Like Jammu and Kashmir the Khasi States also had similar agreements for becoming part of the Indian Union. It is only in the last few years that the bandh has been lifted. Does it mean that Khasi nationhood is dead: far from it. Khasi nationhood is very much alive and strong but it has struck a balance with the Indian nationhood where both are being practised simultaneously. Like all balancing act it depends on the kinds of winds that are blowing for tilting it towards one side or another. As long as people exist their sense of nationhood will always exist.
Like Kashmir, North East India, including Meghalaya, experienced upheavals. Issues still remain but in many ways, the North East is going mainstream albeit with hesitation. With Kashmir it may have taken longer because of the presence of a very aggressive neighbour. Still as long as a gun is kept pointed at people’s head to remind them of their loss of dignity all the time, peace will never be feasible. Some will again say that it was never going to happen anyway. If with time and patience reconciliation was not possible, with humiliation it will never be. This wound to the people of Kashmir is not going to heal very soon. Democratic processes are either going to be delayed or forced down the throat of an unwilling local populace. For those who argue that Kashmir never had a proper democracy, how would they describe this scenario? And if Kashmir suffers from deficiency of democracy even after extraordinary attention what does it say about democracy in India in general.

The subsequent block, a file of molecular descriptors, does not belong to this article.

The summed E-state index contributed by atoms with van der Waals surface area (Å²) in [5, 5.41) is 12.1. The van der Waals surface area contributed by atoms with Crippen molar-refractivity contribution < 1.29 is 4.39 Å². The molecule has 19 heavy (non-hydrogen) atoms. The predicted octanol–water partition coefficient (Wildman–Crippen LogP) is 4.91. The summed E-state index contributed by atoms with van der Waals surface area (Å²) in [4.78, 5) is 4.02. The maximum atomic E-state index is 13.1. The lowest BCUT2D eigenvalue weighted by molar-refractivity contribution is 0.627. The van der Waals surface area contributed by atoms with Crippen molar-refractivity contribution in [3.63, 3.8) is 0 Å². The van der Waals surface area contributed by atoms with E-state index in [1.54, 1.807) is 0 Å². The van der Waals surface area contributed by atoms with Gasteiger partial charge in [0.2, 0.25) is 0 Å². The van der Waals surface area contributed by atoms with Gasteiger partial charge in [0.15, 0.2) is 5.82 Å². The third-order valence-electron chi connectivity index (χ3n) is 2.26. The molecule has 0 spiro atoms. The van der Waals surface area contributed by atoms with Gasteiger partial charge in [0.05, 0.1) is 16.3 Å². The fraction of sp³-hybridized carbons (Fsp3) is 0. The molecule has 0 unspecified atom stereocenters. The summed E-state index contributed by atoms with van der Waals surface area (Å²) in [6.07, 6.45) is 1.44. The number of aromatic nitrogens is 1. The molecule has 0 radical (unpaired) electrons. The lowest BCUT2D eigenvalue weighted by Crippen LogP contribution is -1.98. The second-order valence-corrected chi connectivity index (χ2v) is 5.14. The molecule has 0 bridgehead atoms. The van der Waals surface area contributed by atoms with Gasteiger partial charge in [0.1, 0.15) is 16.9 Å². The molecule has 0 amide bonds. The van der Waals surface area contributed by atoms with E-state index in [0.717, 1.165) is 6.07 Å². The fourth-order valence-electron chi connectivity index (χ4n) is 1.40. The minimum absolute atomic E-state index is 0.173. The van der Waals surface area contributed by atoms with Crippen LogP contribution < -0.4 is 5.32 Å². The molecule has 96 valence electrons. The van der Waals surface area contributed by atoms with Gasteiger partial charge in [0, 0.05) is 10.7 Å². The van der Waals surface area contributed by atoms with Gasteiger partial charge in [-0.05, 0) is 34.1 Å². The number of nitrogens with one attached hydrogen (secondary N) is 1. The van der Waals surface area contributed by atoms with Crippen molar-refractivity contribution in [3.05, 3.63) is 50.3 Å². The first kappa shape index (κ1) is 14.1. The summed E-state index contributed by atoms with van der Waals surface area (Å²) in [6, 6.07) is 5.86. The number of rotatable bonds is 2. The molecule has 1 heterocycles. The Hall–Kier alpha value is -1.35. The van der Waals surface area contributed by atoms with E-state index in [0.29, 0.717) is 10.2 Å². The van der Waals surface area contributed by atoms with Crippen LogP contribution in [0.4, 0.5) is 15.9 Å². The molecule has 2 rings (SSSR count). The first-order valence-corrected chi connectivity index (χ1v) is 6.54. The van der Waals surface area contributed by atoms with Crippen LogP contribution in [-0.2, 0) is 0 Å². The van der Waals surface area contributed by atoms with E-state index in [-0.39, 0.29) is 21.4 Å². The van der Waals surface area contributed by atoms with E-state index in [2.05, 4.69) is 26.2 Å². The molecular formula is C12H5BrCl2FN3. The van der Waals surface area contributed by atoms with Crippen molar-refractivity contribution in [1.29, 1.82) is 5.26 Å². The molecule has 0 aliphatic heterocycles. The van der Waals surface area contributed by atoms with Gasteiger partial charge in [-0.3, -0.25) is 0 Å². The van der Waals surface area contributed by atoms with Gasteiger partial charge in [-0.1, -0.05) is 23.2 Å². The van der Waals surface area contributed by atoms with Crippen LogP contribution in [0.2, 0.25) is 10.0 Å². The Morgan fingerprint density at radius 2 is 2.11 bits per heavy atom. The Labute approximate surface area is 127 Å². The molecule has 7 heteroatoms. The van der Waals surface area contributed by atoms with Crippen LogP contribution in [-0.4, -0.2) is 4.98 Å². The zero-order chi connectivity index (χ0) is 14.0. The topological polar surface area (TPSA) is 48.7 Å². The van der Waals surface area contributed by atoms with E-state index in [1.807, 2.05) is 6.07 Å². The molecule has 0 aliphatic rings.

As for the argument for exception it is not just Article 370 but also Article 35A which was removed. Article 35A was introduced in 1954 to continue the provisions under Article 370 and forbid outsiders from permanently settling, buying land, holding local government jobs or winning education scholarships in the region. The argument for removing it was that it was discriminatory to other citizens of India and it hindered economic development.